Irish American comedian Des Bishop has returned to New York after spending the past 20 years living in Ireland to be with his terminally ill father and to work on his new show “My Father was Nearly James Bond.”
Bishop, 34, is a Queens born comedian who was sent to boarding school in Ireland at the age of 14 because he had an issue with drinking. He often jokes about the irony of his parents sending him to Ireland to deal with his youthful drinking habits.
Bishop shot to fame in Ireland as a stand-up comedian and soon became a household name when he appeared on several Irish television programs including “Don’t Feed the Gondolas” and his own show “The Des Bishop Work Experience,” a realistic depiction of a marginalized section of Irish society.
Bishop, whose comedy style has been described as sharp, candid and mostly critical of his new home, relocated to New York last November after discovering his father was terminally ill with lung cancer.
Bishop told the Irish Voice in an interview last week that his father’s cancer has brought his family closer.
“We have become really close especially when you consider I have not spent this much time in New York for 15 years,” said Bishop.
“I read recently that cancer is a passport to intimacy and I would say that has been the experience in our house. When you know that there might not be much time left you no longer have an excuse to only talk about sports,” he said honestly.
Bishop himself was diagnosed with testicular cancer a few years ago and rather than shy away from the subject he used it as comedy material during his shows.
Bishop’s new show “My Dad was Nearly James Bond” reflects back on his dad’s life, the relationship they had and how his illness brought about a few home truths.
Bishop said he had discussed with his dad for years the concept of a show based on his father’s life and it was finally his illness that “was the inspiration” to finally tell his story.
“It was only when I began to tell some of the stories he had told me after he got sick on stage and people laughed that I realized it was time to do that show we had discussed. So really I just said, ‘it’s on’.”
The show is themed around Mike Bishop’s career as an actor and how it later shaped his life in America.
Explains Bishop; “My father was an actor and a model before I was born. In the late 60’s he was one of the London models of the time to be asked to audition for the role of James Bond for “On Her Majesty’s Secret Service.”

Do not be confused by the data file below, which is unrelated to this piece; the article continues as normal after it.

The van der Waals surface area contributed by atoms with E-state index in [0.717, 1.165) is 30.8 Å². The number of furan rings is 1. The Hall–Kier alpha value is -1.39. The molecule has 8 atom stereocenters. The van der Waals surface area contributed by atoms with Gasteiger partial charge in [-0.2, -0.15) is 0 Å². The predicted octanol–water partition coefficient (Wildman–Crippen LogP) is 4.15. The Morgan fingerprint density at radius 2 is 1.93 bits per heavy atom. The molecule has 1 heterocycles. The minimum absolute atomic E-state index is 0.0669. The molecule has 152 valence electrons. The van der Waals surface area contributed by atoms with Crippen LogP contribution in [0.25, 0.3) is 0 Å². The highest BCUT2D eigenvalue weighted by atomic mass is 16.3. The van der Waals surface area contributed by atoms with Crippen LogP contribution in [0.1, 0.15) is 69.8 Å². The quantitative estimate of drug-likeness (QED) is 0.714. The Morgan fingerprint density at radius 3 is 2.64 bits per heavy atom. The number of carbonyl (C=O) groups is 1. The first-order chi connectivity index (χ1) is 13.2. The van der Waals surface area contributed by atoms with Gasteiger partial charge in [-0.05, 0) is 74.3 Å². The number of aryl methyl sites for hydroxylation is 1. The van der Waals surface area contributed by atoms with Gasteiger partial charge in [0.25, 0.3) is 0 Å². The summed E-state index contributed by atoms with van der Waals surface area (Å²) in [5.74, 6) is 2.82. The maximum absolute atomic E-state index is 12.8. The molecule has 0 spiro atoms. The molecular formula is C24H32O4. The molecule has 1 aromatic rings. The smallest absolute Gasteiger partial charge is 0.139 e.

Mike, born in London, didn’t get the part (he was beaten to it by George Lazenby) but did subsequently appear in other movies over the years.
“As young kids we thought that was very entertaining. He was not an actor in our lifetime as he gave it up because he thought it was not a stable enough job to raise a family. So I always wanted to tell the story of his two lives and also that sacrifice that he made for us to give up the career that he loved,” said Bishop.
On creating a show that requires him to be very personal Bishop said it took more time than normal “because you have to get the balance right between the emotion and the humor.”
He said, “I did not want to be completely flippant about serious things such as how illness affects relationships in a family. However I did not want it to become a one-man drama piece.”
To date Bishop’s show has been a success. He performed the show in Edinburgh and received rave reviews including five stars in The Guardian.
Audiences have also had a strong emotional response to the show with people sometimes sneaking backstage in tears to share with Bishop why they thought the show had such a strong effect on them.
“It’s not that hard to be funny about it though as telling stories about how three boys thought it was cool that their dad had bits of parts in movies is not very serious.
“Also anyone who has dealt with cancer in their family knows that there are some funny things that happen when a family comes back together for extended periods after not being together for years.”
He added, “Plus it’s a nice way to take something that is quite intense and turn it into something that is a bit of fun for all of us in the family. Cancer sucks and there is nothing you can do about that so you might as well attempt to bring some joy into a bad situation.”
While in New York Bishop will stage five shows from Thursday, October 7 to Sunday, October 10 at the Barrow Street Theatre. www.barrowstreettheatre.com